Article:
5 Important Yin Organs and Their Functions in Chinese Medicine

The Yin Organs. Within Chinese medicine there are five yin organs (wu zang) – plus the pericardium, and six yang organs (liu fu). The wu zang are considered deeper inside the body than the liu fu, and are therefore yin by comparison to the yang organs. This does not mean that the wu zang have no yang functions – in fact they possess both yin and yang functions.

The function of the yin organs is to produce, transform, regulate and store the fundamental substances of the body -jing, qi, shen, xue, and jin ye. It is an understanding of the yin organs, their functions and relationships that forms the core of Chinese medicine.

7 excessive emotional feelings that damage body organs

Gan -The Liver.
The liver rules flowing and spreading. It moves the xue and qi to all pans of the body. In fact the liver and its qi are responsible for the smooth movement of all the body’s fluids. Smoothness is a keyword when talking about the liver in its healthy state because it ensures even and harmonious movement, but when there is disharmony of the liver the opposite occurs – fluid become stuck or stagnant and the emotions become unstable -especially anger.

There are three aspects to the liver’s flowing and spreading activities. Firstly it adjusts the flow of qi and xue making it smooth, and ensuring even circulation. Secondly the liver controls the secretion of bile for digestion and thirdly it harmonises the emotions. These functions are fundamentally inter-related and can profoundly affect each other, thus just as bad temper can caused by internal disharmony it can also cause it. There is no mind/body dichotomy as in the West -within Chinese medicine the emotions have precise physical correlation and because of the liver’s role in the harmonisation of the emotions it is closely related to the correct functioning of the mind.As well as its flowing and spreading activities the liver also stores blood. When a person is active then the liver ensures an even flow throughout the meridians, but when a person rests, the blood returns to the liver, where it is stored.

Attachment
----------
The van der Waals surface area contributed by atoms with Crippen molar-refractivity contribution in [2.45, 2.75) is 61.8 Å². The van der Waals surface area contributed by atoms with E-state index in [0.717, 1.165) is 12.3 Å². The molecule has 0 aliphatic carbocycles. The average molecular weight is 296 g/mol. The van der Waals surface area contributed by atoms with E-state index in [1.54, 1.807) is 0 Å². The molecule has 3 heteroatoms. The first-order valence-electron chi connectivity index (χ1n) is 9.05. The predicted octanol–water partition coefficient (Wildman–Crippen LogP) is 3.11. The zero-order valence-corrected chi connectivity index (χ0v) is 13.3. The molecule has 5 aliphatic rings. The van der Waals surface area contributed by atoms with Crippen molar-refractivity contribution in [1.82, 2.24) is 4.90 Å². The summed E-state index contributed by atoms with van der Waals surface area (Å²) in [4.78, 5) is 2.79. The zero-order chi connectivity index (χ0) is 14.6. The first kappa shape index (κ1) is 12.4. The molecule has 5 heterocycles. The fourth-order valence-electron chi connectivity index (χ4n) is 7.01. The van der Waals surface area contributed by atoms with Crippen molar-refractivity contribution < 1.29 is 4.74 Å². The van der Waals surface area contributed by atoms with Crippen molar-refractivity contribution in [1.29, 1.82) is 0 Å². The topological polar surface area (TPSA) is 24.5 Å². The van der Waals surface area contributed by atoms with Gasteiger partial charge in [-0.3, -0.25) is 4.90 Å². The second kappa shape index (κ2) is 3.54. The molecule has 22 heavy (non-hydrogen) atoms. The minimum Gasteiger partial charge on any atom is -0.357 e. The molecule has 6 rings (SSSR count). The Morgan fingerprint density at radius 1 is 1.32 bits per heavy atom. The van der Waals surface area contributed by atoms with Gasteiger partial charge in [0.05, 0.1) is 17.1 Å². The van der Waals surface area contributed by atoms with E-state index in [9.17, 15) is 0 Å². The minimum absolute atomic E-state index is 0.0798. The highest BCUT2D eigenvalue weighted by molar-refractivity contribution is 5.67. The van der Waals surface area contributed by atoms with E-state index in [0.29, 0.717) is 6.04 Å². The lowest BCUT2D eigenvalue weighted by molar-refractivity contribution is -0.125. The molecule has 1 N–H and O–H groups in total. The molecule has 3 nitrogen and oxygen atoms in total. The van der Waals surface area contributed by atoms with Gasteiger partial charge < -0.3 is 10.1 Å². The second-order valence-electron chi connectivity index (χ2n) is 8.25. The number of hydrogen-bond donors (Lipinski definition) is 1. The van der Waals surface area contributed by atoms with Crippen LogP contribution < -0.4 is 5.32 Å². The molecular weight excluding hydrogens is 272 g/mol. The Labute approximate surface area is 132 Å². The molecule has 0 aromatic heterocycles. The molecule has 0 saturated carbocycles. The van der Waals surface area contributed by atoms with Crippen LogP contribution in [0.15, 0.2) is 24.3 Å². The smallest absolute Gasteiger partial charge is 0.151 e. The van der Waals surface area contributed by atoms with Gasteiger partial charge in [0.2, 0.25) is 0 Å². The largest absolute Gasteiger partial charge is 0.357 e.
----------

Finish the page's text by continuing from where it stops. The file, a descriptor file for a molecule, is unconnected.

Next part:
The liver rules the tendons (in Chinese medicine this is a general term that also includes ligaments and to an extent, muscle) and manifests in the nails. The liver is responsible for nourishing, moistening, and keeping the tendons supple. It also keeps the nails moist and pink. Disharmony can manifest in a deterioration of these function.

The liver opens into the eyes. While it is true to say that all the organ give their purest energy to the eyes the liver has a special relationship. Though the action of a harmonious liver, the eyes are able to distinguish the five colours (green, red, yellow, white and black). Many eye disorders are attributed to liver disharmony.

Xin The Heart
The yang function of the heart is that it rules the blood and the blood vessels. The heart, blood and vessels are related through their common activities. The heart governs the vessels and moves the blood within them, controlling its even and regular flow throughout the body. The circulation of the blood thus ensures vitality of the body because of its nourishing activities.

The yin function of the heart is that it stores the Shen. When the heart’s blood and qi are harmonious Shen is nourished. The main function of Shen is keeping the mind clear thus its disruption can be a serious matter leading to insomnia, forgetfulness, or even madness. Emotional disturbances, such as excitement or excessive happiness can easily affect the stability of the heart, especially during the summer when it can be prone to becoming too yang.
The heart is directly connected to the small intestine. An excess of heart fire can therefore interfere with the small intestine’s management of the body’s water.

The heart opens into the tongue. The tongue is closely related to the heart, its blood and qi, which means that their disharmonies may manifest in the tongue, but also that illnesses affecting the tongue, such as ulcers can sometimes be treated through the heart and its related acupuncture points. The face in general is where the heart manifests its brilliance -thus abundant heart blood will cause a moist bright reddish complexion and any disharmonies vary from this norm.